Israel’s strategy for dealing with the International Criminal Court has collapsed.

Fatou Bensouda, the ICC’s chief prosecutor, has already adopted doubtful legal arguments made by the Palestinians that: The PLO comprises a state; all parts of Israel that were under illegal occupation by Jordan and Egypt from 1948-1967—including the Old City of Jerusalem—belong to the state of Palestine; Jewish settlements are an international crime; and Israeli soldiers are war criminals.

Therefore, we already know what the results of the “investigation” announced by Bensouda on Friday will be and what “evidence” will be collected.

Meanwhile, the many crimes of the Palestinians, from torture and anti-Jewish apartheid policy to acts of terrorism and murder and the intent to commit genocide, are not considered enough of a basis for the ICC prosecution to launch an investigation.

The restriction that Bensouda attached to her decision to proceed with an investigation into alleged Israeli “war crimes” only makes the situation worse.

When she announced the investigation, she asked three judges to confirm that a state of Palestine existed that was sovereign over all parts of the Gaza Strip, Judea and Samaria as well as eastern Jerusalem. A year and a half ago, those same judges ruled that the prosecution needed to move ahead with another anti-Israeli case, involving claims by Turkish allies on the Comoro Islands that Israeli naval commandos and the commanders that oversaw committed war crimes in the raid on the Mavi Marmara vessel in 2010.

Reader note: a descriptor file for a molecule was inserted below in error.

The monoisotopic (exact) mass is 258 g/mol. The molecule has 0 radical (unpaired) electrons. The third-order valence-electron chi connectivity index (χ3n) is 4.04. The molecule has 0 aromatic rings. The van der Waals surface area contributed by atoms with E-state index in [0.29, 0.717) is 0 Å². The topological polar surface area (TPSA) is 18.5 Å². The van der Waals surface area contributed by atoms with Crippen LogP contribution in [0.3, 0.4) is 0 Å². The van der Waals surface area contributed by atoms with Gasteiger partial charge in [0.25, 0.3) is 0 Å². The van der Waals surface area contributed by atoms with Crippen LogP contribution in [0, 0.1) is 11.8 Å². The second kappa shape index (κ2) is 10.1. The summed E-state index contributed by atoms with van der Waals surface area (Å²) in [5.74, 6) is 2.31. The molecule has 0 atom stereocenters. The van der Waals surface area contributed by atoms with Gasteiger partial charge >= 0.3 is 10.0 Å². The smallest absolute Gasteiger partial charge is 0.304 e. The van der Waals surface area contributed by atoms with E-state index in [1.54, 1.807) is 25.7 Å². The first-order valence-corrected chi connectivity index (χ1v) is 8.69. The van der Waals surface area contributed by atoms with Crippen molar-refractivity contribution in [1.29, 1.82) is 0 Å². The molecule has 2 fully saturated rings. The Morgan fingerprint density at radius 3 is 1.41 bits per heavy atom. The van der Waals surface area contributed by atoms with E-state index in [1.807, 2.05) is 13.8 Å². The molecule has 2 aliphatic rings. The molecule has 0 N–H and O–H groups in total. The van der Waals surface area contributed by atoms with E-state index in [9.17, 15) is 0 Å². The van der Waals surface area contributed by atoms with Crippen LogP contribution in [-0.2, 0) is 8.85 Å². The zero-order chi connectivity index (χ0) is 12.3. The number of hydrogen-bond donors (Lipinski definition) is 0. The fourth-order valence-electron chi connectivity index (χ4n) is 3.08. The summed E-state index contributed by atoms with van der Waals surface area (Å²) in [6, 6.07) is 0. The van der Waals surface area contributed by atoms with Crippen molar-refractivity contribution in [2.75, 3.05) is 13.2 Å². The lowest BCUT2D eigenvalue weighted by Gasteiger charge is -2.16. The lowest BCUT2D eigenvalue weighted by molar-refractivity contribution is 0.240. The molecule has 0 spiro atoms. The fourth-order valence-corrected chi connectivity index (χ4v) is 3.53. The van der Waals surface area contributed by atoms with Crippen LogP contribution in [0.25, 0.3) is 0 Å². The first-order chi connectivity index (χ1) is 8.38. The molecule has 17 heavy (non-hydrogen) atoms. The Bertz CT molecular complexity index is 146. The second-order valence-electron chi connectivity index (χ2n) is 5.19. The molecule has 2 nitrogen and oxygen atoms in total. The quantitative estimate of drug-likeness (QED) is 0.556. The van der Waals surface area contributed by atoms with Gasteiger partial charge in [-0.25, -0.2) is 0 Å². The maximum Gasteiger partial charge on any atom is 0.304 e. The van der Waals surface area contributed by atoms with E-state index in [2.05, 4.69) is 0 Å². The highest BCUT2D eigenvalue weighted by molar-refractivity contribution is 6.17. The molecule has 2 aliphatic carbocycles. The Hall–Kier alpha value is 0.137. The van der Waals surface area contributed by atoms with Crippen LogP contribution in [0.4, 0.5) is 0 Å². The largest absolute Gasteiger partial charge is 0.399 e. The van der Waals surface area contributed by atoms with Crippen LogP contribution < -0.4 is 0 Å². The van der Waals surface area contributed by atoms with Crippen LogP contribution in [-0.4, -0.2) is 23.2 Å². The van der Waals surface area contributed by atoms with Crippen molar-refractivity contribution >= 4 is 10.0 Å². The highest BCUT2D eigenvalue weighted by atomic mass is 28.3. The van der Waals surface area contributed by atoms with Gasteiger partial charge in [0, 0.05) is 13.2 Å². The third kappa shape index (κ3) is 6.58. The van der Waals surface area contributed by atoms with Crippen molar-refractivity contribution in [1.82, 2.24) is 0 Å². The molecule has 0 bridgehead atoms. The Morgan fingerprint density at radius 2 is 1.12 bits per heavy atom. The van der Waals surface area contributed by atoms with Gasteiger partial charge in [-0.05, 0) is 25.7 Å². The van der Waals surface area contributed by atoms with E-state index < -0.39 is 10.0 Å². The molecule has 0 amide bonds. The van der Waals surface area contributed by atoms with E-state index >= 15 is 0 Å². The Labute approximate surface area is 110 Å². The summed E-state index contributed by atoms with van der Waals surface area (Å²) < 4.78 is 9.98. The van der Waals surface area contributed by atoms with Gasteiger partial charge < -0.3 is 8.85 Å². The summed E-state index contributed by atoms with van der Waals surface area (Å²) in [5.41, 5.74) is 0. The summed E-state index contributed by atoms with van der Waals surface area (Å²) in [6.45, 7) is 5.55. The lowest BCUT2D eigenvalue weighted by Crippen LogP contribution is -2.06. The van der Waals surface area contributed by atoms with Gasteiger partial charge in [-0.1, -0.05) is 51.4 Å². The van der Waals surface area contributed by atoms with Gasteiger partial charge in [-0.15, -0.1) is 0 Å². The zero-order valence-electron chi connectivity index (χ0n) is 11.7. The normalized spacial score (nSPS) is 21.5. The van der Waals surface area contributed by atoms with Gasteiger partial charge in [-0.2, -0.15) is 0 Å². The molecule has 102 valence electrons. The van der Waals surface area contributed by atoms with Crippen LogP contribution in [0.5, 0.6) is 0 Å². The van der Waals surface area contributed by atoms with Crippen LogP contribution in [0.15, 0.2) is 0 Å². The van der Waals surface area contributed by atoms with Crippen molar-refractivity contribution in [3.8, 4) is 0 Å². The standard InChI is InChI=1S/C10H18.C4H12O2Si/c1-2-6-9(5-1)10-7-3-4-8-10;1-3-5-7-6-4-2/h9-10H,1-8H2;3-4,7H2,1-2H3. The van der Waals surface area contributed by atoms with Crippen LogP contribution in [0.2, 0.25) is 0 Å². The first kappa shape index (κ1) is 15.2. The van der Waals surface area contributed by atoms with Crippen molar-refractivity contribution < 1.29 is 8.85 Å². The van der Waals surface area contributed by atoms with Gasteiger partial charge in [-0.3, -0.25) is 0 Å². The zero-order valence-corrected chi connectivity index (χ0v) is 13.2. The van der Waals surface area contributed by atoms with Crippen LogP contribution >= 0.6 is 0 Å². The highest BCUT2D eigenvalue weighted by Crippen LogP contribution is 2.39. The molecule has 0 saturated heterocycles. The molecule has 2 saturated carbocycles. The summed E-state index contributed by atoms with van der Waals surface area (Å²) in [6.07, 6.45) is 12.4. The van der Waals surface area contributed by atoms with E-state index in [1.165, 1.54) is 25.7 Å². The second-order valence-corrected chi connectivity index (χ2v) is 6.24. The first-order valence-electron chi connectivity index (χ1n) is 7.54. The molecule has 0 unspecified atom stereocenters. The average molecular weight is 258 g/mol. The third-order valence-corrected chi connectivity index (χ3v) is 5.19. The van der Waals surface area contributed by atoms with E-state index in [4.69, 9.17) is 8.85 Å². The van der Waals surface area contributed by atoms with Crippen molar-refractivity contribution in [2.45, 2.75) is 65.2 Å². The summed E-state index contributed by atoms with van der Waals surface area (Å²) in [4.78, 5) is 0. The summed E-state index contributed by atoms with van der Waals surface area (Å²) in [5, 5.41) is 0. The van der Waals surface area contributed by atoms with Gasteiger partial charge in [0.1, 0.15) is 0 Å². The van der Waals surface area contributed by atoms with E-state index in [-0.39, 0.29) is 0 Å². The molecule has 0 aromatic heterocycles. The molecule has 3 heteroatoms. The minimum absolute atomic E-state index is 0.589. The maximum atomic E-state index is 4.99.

We know what the ruling will be: The ICC will become the first international tribunal to rule that the “state of Palestine” is sovereign over all disputed areas of Judea, Samaria and Jerusalem.

Just two weeks ago, the media reported that high-ranking legal scholars in Israel’s Attorney General’s Office had warned Prime Minister Benjamin Netanyahu not to take steps to apply Israeli law to the Jordan Valley, out of concern that the ICC would decide to launch an investigation against Israelis for that “crime,” too.

Even at the time it was obvious to anyone who keeps tabs on the ICC that there would be an investigation against Israel, regardless of whether sovereignty was applied to the Jordan Valley or not. The legal advisers’ warning not only demonstrated a total lack of understanding of the ICC, but also gave it more motivation to act against Israel by supplying it with the goods: proof that the court is influencing a state’s conduct with threats of legal action.

This was not the first time that legal authorities in Israel, including some at the top ranks of their profession, have operated in a manner than unintentionally spurs on the ICC to proceed with its anti-Israeli actions. High-ranking legal authorities have talked about the Israeli legal system as a “defensive shield” against ICC investigations, as if the ICC were acting out of professional legal motivations rather than political and diplomatic ones.

As long as Israel continues to treat the ICC as a legal entity, and as long as it maintains relations with ICC staff under the assumption that their intentions are good, as long as Israel continues to make legal arguments as if anyone in the ICC is listening, it will continue to lose the battle. We must wake up and take more stringent political steps—as the United States already has—before the nightmare of indictments against Israeli soldiers becomes a reality.

Professor Avi Bell is a lecturer at the University of San Diego School of Law and at Bar-Ilan University’s Faculty of Law.

This article first appeared in Israel Hayom.

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